For Reel


A Letter for Evie (1946)
February 10, 2012, 12:16 am
Filed under: Reviews | Tags: , ,

Director: Jules Dassin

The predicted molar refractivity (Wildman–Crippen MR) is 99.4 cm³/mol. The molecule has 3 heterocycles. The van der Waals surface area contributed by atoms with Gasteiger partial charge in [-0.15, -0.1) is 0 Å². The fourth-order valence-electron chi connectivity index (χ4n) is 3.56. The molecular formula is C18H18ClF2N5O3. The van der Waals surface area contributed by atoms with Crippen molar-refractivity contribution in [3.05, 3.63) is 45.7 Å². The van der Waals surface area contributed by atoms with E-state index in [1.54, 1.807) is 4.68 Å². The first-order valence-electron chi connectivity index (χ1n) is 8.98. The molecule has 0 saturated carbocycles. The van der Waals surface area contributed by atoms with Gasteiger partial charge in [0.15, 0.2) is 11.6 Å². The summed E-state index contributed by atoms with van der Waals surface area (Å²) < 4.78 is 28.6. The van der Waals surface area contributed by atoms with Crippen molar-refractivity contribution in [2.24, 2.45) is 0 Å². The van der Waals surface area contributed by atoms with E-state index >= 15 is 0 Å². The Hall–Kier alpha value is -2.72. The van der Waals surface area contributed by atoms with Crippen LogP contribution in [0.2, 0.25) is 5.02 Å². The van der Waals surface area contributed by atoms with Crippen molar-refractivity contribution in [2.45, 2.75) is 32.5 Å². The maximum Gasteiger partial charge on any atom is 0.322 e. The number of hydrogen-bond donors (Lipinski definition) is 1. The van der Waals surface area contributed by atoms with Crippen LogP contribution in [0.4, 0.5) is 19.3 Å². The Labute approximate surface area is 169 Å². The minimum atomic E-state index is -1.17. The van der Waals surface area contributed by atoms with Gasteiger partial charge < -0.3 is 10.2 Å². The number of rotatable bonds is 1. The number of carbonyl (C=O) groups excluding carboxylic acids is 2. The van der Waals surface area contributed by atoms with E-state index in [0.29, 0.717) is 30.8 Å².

A modern reworking of Cyrano de Bergerac, A Letter for Evie starts promising and with plenty of charm. The cast – Hume Cronyn as the Cyrano type, John Carroll as his wolfish companion, and Marsha Hunt as the object of their interest – were more than enough to lead a B-picture of this stock, and, in fact, they have considerably more appeal than some of the major stars of the era. Cronyn was a very special performer who, in addition to projecting a level of sensitivity that came naturally to him given his size and unassuming looks, possessed a remarkable intensity. In Brute Force, for example, which was a later collaboration with director Jules Dassin, his prison security chief is a memorable sadist, who delights in punishing the inmates for his own presumably sexual urges. Though his co-star in Evie, John Carroll (who resembles a mix of George Brent and Clark Gable), dwarfs him, Cronyn is never purely a victim and he isn’t afraid to throw a few punches. As game as the cast is, however, Dassin eventually loses the heart of the picture and things topple into a mean-spirited affair. Persistent to a fault, Cronyn goes beyond hopeless romantic and appears fully deranged as he plays drunk, wrecks Hunt’s apartment, and nearly attempts rape. When the film gets over the madcap and attempts to restore order, the sentiment feels unearned and Dassin mishandles key dramatic scenes. Despite the flaws, however, it’s a picture that you can’t help but root for, even when it doesn’t live up to what it could have been.

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